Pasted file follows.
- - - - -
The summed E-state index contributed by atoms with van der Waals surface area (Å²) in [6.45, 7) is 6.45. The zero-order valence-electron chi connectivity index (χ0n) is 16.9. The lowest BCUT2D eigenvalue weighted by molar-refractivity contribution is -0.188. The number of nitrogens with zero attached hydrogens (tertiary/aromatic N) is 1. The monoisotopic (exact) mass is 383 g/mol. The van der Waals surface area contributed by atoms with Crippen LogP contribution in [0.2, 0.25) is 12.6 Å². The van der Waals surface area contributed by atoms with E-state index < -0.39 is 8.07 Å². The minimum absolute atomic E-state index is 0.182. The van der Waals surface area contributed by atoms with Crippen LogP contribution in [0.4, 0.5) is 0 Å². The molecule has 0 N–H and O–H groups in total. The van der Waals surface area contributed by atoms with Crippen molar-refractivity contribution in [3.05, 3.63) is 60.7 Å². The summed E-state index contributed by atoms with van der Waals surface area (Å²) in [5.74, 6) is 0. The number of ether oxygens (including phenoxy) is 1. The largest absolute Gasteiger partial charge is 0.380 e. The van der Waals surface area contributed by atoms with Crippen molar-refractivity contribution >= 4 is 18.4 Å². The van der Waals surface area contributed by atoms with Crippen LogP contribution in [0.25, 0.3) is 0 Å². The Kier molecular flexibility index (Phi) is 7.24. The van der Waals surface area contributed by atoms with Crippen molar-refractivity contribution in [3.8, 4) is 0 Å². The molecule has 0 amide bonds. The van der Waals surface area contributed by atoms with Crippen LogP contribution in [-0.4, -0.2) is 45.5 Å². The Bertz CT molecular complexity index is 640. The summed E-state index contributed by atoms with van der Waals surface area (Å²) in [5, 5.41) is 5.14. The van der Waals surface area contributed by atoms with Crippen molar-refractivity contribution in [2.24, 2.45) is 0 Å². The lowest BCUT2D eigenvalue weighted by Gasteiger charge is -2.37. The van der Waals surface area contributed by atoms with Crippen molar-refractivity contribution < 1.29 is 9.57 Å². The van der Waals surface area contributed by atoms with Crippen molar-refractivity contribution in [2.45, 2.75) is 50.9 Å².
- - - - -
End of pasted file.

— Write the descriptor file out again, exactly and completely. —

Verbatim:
The summed E-state index contributed by atoms with van der Waals surface area (Å²) in [6.45, 7) is 6.45. The zero-order valence-electron chi connectivity index (χ0n) is 16.9. The lowest BCUT2D eigenvalue weighted by molar-refractivity contribution is -0.188. The number of nitrogens with zero attached hydrogens (tertiary/aromatic N) is 1. The monoisotopic (exact) mass is 383 g/mol. The van der Waals surface area contributed by atoms with Crippen LogP contribution in [0.2, 0.25) is 12.6 Å². The van der Waals surface area contributed by atoms with E-state index < -0.39 is 8.07 Å². The minimum absolute atomic E-state index is 0.182. The van der Waals surface area contributed by atoms with Crippen LogP contribution in [0.4, 0.5) is 0 Å². The molecule has 0 N–H and O–H groups in total. The van der Waals surface area contributed by atoms with Crippen molar-refractivity contribution in [3.05, 3.63) is 60.7 Å². The summed E-state index contributed by atoms with van der Waals surface area (Å²) in [5.74, 6) is 0. The number of ether oxygens (including phenoxy) is 1. The largest absolute Gasteiger partial charge is 0.380 e. The van der Waals surface area contributed by atoms with Crippen molar-refractivity contribution >= 4 is 18.4 Å². The van der Waals surface area contributed by atoms with Crippen LogP contribution in [0.25, 0.3) is 0 Å². The Kier molecular flexibility index (Phi) is 7.24. The van der Waals surface area contributed by atoms with Crippen molar-refractivity contribution in [3.8, 4) is 0 Å². The molecule has 0 amide bonds. The van der Waals surface area contributed by atoms with Crippen LogP contribution in [-0.4, -0.2) is 45.5 Å². The Bertz CT molecular complexity index is 640. The summed E-state index contributed by atoms with van der Waals surface area (Å²) in [5, 5.41) is 5.14. The van der Waals surface area contributed by atoms with Crippen molar-refractivity contribution in [2.24, 2.45) is 0 Å². The lowest BCUT2D eigenvalue weighted by Gasteiger charge is -2.37. The van der Waals surface area contributed by atoms with Crippen molar-refractivity contribution < 1.29 is 9.57 Å². The van der Waals surface area contributed by atoms with Crippen molar-refractivity contribution in [2.45, 2.75) is 50.9 Å².